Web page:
Matthew Stokes: Population and Education

Matthew Stokes: Population and Education

By MATTHEW STOKES, Alabama Daily News Columnist

Watching Saturday night’s College Football Playoff semi-final matchup between Oklahoma University and the University of Alabama was excruciating.  By the time the clock hit zero at the end of the fourth quarter, I was happy with the outcome but just glad the whole thing was over. That has been true of a lot in politics lately, as well.  As I nervously scanned Twitter during third quarter commercials, I caught a glimpse of real excitement among a field of pessimistic Alabama fans. Trisha Powell Crain, the terrific education reporter for al.com, was retweeting news from across the state as school boards touted their improved grades for the last year.  My colleague and editor Todd Stacy had a great collection of stories on this in this past weekend’s Alabama Daily News, and Trisha Powell Crain had the definitive take at al.com.

Simply put, this is all good news.  We all know the routine with Alabama public schools.  The best ones are small, wealthy municipal districts with the rest on a pendulum that swings from solid and unspectacular to downright disastrous.  I noticed that years ago, when as an undergraduate, I saw that the University of Alabama grew its enrollment with out of state students, in large measure because Alabamians couldn’t cut the mustard.  I realize there are financial issues at work there as well, but it was clear over a decade ago that the best colleges and universities in our state were maxing out on the best and brightest, and if they were to grow, that growth would have to come from beyond our borders.  The latest news from our state’s schools is a massive step in the right direction.

We should all hope this pace continues.  Improvement in education is not simply an abstract concept designed to make us all feel warm and gushy.  The state of education – public, private, and at home – has real consequences. There is nothing wrong with Bama, Auburn, and Samford filling their dorms with students from Georgia, Tennessee, and Florida (well…) because some number of those students will hang around after graduation, and it is always good to get an influx of new blood.  It is more important, though, that the best colleges and universities in our state are able to consistently draw large numbers of students from within our own borders. It is also important that we produce students of such caliber that they are able to find a place in strong schools out of state, and then bring those experiences – and perhaps a spouse and family – back with the, which helps create a more vibrant, dynamic state.  Most of us love a certain way of life in Alabama but for that way of life to survive, it has to maintain a certain vibrancy that can only come about through the addition of new citizens from other places.

That all leads to a recent piece in the Montgomery Advertiser by Brian Lyman on the possibility that Alabama might lose a Congressional seat.  Of course this would be the result of a stagnant population. Most of our neighboring states look to stay the same, with increases in Florida, North Carolina, and Texas.  We all know the problem here; the loss of a seat in the House of Representatives means one less voice in defense of our state and its citizens. That would not make us irrelevant, but it would certainly mitigate the state’s influence in the House.  Regardless of your partisan affiliation or ideological commitments, no one should want this for our state. Alabama may not grow to the size of Georgia or North Carolina, but we should not stagnate or decline.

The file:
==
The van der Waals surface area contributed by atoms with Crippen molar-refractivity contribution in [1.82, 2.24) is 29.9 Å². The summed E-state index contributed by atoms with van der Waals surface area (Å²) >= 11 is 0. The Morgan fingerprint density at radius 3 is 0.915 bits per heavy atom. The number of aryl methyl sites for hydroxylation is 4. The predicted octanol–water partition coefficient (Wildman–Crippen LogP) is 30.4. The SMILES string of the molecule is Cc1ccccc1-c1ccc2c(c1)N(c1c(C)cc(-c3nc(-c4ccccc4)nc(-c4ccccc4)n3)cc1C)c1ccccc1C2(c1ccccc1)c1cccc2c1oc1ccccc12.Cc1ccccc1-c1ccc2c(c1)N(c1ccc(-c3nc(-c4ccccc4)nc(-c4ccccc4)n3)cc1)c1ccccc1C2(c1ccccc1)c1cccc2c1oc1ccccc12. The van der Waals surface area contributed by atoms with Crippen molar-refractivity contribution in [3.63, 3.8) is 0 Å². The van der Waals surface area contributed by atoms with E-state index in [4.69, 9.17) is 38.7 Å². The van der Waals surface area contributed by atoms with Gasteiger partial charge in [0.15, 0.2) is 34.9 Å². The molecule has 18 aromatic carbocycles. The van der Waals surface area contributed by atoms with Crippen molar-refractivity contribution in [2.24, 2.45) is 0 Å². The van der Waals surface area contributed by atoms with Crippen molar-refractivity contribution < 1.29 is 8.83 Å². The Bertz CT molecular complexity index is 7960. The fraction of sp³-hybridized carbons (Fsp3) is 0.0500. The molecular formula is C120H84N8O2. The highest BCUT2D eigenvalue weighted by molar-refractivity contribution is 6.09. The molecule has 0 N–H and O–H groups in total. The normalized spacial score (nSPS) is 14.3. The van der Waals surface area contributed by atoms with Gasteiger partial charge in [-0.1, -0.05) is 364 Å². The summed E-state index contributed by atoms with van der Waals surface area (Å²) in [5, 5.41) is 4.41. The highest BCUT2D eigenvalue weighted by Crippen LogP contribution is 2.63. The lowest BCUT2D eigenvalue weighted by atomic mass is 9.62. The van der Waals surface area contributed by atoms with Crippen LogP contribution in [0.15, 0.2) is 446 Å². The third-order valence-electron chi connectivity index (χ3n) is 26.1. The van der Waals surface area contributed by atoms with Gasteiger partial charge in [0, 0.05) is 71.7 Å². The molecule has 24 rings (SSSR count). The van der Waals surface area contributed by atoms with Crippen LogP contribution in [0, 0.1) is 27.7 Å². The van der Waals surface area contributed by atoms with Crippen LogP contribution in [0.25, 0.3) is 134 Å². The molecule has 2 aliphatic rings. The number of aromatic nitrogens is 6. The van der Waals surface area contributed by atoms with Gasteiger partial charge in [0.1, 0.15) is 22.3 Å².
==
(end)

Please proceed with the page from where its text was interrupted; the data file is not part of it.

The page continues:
This is where educational improvements come into play.  A robust, quality public school system will do far more to attract economic, and therefore population, growth in the next few decades.  Individual families may be able to navigate circumstances by finding quality private schools or opting to home school, but families and, more importantly, companies will be swayed by knowing that the school districts and feeder patterns in any given area are producing quality students across the board.  Companies will know that the state is producing quality workers, and families can take comfort knowing their children and their children’s friends will be educated in systems that take great pride in quality outcomes for their students.

There is still room for improvement.  I was thrilled to see the plans for new charter schools in Montgomery that was announced earlier this month, and I hope the legislature continues to make room for charters as opportunities to present themselves.  We should support public-private partnerships that work alongside public schools, and I hope that legislators will continue to refine policies that create school choice and make our public systems more accountable to the parents and students they serve.  

I have said before that the government cannot do everything, and of course any good system has good parents, families, and neighbors working in support at home and in the community.  Still, we have agreed that public education is one thing our state government should do, and when it does it well, we should pause in gratitude and applaud. Today we have cause to raise a glass not only to the new year but to the current and future success of our state.

Matthew Stokes is a writer living in Birmingham. Email him at lookagain@gmail.com or follow him on Twitter at @yellingstop.